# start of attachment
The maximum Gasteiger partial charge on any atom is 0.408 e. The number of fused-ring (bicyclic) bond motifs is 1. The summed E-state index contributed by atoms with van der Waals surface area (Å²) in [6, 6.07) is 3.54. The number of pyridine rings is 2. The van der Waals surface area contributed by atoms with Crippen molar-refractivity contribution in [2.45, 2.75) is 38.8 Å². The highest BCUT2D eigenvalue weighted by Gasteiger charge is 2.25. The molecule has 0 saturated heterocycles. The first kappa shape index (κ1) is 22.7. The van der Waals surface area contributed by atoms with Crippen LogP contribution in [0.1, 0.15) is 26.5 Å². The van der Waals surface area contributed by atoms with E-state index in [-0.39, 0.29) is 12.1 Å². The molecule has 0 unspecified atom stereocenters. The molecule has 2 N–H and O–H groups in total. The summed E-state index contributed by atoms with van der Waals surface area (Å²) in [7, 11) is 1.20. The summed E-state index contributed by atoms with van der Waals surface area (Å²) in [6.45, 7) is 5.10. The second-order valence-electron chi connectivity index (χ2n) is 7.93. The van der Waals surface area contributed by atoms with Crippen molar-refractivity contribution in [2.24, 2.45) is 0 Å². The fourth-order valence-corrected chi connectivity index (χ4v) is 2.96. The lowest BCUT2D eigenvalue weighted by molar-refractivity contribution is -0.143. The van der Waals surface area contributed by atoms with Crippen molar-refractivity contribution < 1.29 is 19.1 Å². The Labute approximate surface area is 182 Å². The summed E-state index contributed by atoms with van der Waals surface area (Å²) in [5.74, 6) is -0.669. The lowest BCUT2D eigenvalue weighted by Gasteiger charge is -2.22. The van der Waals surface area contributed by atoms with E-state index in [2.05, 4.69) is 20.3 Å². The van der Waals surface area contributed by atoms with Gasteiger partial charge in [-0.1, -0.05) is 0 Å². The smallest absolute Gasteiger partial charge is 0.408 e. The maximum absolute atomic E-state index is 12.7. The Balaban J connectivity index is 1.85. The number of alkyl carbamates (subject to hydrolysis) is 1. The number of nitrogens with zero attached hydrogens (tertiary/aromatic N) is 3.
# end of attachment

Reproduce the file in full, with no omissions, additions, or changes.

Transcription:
The maximum Gasteiger partial charge on any atom is 0.408 e. The number of fused-ring (bicyclic) bond motifs is 1. The summed E-state index contributed by atoms with van der Waals surface area (Å²) in [6, 6.07) is 3.54. The number of pyridine rings is 2. The van der Waals surface area contributed by atoms with Crippen molar-refractivity contribution in [2.45, 2.75) is 38.8 Å². The highest BCUT2D eigenvalue weighted by Gasteiger charge is 2.25. The molecule has 0 saturated heterocycles. The first kappa shape index (κ1) is 22.7. The van der Waals surface area contributed by atoms with Crippen LogP contribution in [0.1, 0.15) is 26.5 Å². The van der Waals surface area contributed by atoms with E-state index in [-0.39, 0.29) is 12.1 Å². The molecule has 0 unspecified atom stereocenters. The molecule has 2 N–H and O–H groups in total. The summed E-state index contributed by atoms with van der Waals surface area (Å²) in [7, 11) is 1.20. The summed E-state index contributed by atoms with van der Waals surface area (Å²) in [6.45, 7) is 5.10. The second-order valence-electron chi connectivity index (χ2n) is 7.93. The van der Waals surface area contributed by atoms with Crippen molar-refractivity contribution in [2.24, 2.45) is 0 Å². The fourth-order valence-corrected chi connectivity index (χ4v) is 2.96. The lowest BCUT2D eigenvalue weighted by molar-refractivity contribution is -0.143. The van der Waals surface area contributed by atoms with Crippen molar-refractivity contribution < 1.29 is 19.1 Å². The Labute approximate surface area is 182 Å². The summed E-state index contributed by atoms with van der Waals surface area (Å²) in [5.74, 6) is -0.669. The lowest BCUT2D eigenvalue weighted by Gasteiger charge is -2.22. The van der Waals surface area contributed by atoms with E-state index in [2.05, 4.69) is 20.3 Å². The van der Waals surface area contributed by atoms with Gasteiger partial charge in [-0.1, -0.05) is 0 Å². The smallest absolute Gasteiger partial charge is 0.408 e. The maximum absolute atomic E-state index is 12.7. The Balaban J connectivity index is 1.85. The number of alkyl carbamates (subject to hydrolysis) is 1. The number of nitrogens with zero attached hydrogens (tertiary/aromatic N) is 3.